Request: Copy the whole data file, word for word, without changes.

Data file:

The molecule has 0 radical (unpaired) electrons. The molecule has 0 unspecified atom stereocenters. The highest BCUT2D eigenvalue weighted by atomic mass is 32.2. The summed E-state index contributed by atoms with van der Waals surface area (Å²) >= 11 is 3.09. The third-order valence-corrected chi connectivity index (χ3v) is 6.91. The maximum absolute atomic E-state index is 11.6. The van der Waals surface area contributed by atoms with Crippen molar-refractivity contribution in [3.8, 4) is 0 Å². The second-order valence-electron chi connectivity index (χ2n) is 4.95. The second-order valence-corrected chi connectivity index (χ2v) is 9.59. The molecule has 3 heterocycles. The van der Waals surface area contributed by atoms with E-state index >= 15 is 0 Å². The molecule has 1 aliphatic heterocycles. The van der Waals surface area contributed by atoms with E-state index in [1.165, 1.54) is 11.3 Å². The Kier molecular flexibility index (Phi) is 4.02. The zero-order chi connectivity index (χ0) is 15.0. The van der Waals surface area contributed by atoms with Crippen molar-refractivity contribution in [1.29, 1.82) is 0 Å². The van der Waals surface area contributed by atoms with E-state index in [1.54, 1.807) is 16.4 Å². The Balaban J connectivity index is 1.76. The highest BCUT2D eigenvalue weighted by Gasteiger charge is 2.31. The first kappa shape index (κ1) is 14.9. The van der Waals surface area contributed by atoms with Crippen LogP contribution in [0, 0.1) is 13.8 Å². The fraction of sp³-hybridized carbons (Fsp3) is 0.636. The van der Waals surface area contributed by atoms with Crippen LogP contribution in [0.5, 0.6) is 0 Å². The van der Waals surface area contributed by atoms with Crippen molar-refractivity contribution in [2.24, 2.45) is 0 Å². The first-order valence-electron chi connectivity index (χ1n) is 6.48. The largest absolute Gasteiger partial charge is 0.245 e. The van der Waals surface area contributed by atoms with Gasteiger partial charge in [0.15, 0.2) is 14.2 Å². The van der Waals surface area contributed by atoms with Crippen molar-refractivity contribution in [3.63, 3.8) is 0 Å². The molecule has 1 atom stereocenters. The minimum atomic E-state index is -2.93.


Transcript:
The molecule has 0 radical (unpaired) electrons. The molecule has 0 unspecified atom stereocenters. The highest BCUT2D eigenvalue weighted by atomic mass is 32.2. The summed E-state index contributed by atoms with van der Waals surface area (Å²) >= 11 is 3.09. The third-order valence-corrected chi connectivity index (χ3v) is 6.91. The maximum absolute atomic E-state index is 11.6. The van der Waals surface area contributed by atoms with Crippen molar-refractivity contribution in [3.8, 4) is 0 Å². The second-order valence-electron chi connectivity index (χ2n) is 4.95. The second-order valence-corrected chi connectivity index (χ2v) is 9.59. The molecule has 3 heterocycles. The van der Waals surface area contributed by atoms with E-state index >= 15 is 0 Å². The molecule has 1 aliphatic heterocycles. The van der Waals surface area contributed by atoms with E-state index in [1.165, 1.54) is 11.3 Å². The Kier molecular flexibility index (Phi) is 4.02. The zero-order chi connectivity index (χ0) is 15.0. The van der Waals surface area contributed by atoms with Crippen molar-refractivity contribution in [1.29, 1.82) is 0 Å². The van der Waals surface area contributed by atoms with E-state index in [1.54, 1.807) is 16.4 Å². The Balaban J connectivity index is 1.76. The highest BCUT2D eigenvalue weighted by Gasteiger charge is 2.31. The first kappa shape index (κ1) is 14.9. The van der Waals surface area contributed by atoms with Crippen LogP contribution in [0, 0.1) is 13.8 Å². The fraction of sp³-hybridized carbons (Fsp3) is 0.636. The van der Waals surface area contributed by atoms with Crippen LogP contribution in [0.5, 0.6) is 0 Å². The van der Waals surface area contributed by atoms with Crippen molar-refractivity contribution in [2.24, 2.45) is 0 Å². The first-order valence-electron chi connectivity index (χ1n) is 6.48. The largest absolute Gasteiger partial charge is 0.245 e. The van der Waals surface area contributed by atoms with Gasteiger partial charge in [0.15, 0.2) is 14.2 Å². The van der Waals surface area contributed by atoms with Crippen molar-refractivity contribution in [3.63, 3.8) is 0 Å². The molecule has 1 atom stereocenters. The minimum atomic E-state index is -2.93.